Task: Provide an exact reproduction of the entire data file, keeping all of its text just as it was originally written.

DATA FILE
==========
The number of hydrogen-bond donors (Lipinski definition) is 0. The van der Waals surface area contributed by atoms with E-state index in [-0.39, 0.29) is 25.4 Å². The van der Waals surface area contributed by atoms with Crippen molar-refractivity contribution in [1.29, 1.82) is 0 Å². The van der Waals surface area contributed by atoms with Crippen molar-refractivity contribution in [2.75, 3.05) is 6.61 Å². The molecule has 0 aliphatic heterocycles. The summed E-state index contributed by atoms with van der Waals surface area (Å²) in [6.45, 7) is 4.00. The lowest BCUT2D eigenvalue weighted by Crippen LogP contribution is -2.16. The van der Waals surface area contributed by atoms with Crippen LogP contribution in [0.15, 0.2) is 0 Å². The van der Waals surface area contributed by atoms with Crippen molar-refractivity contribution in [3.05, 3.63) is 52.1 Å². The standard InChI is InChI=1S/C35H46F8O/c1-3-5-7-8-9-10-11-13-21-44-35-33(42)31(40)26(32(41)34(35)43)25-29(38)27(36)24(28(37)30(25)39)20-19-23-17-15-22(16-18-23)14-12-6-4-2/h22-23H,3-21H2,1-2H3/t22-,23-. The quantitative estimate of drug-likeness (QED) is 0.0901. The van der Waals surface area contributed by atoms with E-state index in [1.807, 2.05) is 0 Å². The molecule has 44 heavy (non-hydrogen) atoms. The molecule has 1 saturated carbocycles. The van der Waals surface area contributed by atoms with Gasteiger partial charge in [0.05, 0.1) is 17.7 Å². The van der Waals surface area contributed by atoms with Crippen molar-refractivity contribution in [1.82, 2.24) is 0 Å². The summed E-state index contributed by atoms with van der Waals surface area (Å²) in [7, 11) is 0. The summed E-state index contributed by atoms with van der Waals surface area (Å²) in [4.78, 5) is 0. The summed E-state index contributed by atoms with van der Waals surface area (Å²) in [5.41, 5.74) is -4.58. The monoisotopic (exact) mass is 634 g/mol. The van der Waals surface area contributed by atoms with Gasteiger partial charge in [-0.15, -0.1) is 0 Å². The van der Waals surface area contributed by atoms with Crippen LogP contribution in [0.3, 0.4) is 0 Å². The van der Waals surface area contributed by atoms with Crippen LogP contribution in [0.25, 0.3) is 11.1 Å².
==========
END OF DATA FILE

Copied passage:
The number of hydrogen-bond donors (Lipinski definition) is 0. The van der Waals surface area contributed by atoms with E-state index in [-0.39, 0.29) is 25.4 Å². The van der Waals surface area contributed by atoms with Crippen molar-refractivity contribution in [1.29, 1.82) is 0 Å². The van der Waals surface area contributed by atoms with Crippen molar-refractivity contribution in [2.75, 3.05) is 6.61 Å². The molecule has 0 aliphatic heterocycles. The summed E-state index contributed by atoms with van der Waals surface area (Å²) in [6.45, 7) is 4.00. The lowest BCUT2D eigenvalue weighted by Crippen LogP contribution is -2.16. The van der Waals surface area contributed by atoms with Crippen LogP contribution in [0.15, 0.2) is 0 Å². The van der Waals surface area contributed by atoms with Crippen molar-refractivity contribution in [3.05, 3.63) is 52.1 Å². The standard InChI is InChI=1S/C35H46F8O/c1-3-5-7-8-9-10-11-13-21-44-35-33(42)31(40)26(32(41)34(35)43)25-29(38)27(36)24(28(37)30(25)39)20-19-23-17-15-22(16-18-23)14-12-6-4-2/h22-23H,3-21H2,1-2H3/t22-,23-. The quantitative estimate of drug-likeness (QED) is 0.0901. The van der Waals surface area contributed by atoms with E-state index in [1.807, 2.05) is 0 Å². The molecule has 44 heavy (non-hydrogen) atoms. The molecule has 1 saturated carbocycles. The van der Waals surface area contributed by atoms with Gasteiger partial charge in [0.05, 0.1) is 17.7 Å². The van der Waals surface area contributed by atoms with Crippen molar-refractivity contribution in [1.82, 2.24) is 0 Å². The summed E-state index contributed by atoms with van der Waals surface area (Å²) in [7, 11) is 0. The summed E-state index contributed by atoms with van der Waals surface area (Å²) in [4.78, 5) is 0. The summed E-state index contributed by atoms with van der Waals surface area (Å²) in [5.41, 5.74) is -4.58. The monoisotopic (exact) mass is 634 g/mol. The van der Waals surface area contributed by atoms with Gasteiger partial charge in [-0.15, -0.1) is 0 Å². The van der Waals surface area contributed by atoms with Crippen LogP contribution in [0.3, 0.4) is 0 Å². The van der Waals surface area contributed by atoms with Crippen LogP contribution in [0.25, 0.3) is 11.1 Å².